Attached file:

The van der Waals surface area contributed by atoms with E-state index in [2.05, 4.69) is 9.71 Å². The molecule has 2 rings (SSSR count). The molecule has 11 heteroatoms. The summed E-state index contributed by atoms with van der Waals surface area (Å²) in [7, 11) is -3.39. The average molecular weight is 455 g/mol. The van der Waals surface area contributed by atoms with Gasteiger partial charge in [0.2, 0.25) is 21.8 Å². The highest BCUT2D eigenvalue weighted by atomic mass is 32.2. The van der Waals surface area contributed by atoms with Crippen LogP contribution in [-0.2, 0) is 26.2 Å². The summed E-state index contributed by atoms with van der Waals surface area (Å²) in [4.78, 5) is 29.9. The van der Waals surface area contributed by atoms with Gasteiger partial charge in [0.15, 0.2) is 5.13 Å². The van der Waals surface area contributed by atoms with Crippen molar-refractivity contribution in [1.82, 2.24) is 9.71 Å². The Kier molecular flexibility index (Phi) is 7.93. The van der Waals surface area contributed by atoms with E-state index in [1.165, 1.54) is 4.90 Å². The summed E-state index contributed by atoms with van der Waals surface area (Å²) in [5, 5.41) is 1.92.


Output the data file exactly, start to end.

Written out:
The van der Waals surface area contributed by atoms with E-state index in [2.05, 4.69) is 9.71 Å². The molecule has 2 rings (SSSR count). The molecule has 11 heteroatoms. The summed E-state index contributed by atoms with van der Waals surface area (Å²) in [7, 11) is -3.39. The average molecular weight is 455 g/mol. The van der Waals surface area contributed by atoms with Gasteiger partial charge in [0.2, 0.25) is 21.8 Å². The highest BCUT2D eigenvalue weighted by atomic mass is 32.2. The van der Waals surface area contributed by atoms with Crippen LogP contribution in [-0.2, 0) is 26.2 Å². The summed E-state index contributed by atoms with van der Waals surface area (Å²) in [4.78, 5) is 29.9. The van der Waals surface area contributed by atoms with Gasteiger partial charge in [0.15, 0.2) is 5.13 Å². The van der Waals surface area contributed by atoms with Crippen molar-refractivity contribution in [1.82, 2.24) is 9.71 Å². The Kier molecular flexibility index (Phi) is 7.93. The van der Waals surface area contributed by atoms with E-state index in [1.165, 1.54) is 4.90 Å². The summed E-state index contributed by atoms with van der Waals surface area (Å²) in [5, 5.41) is 1.92.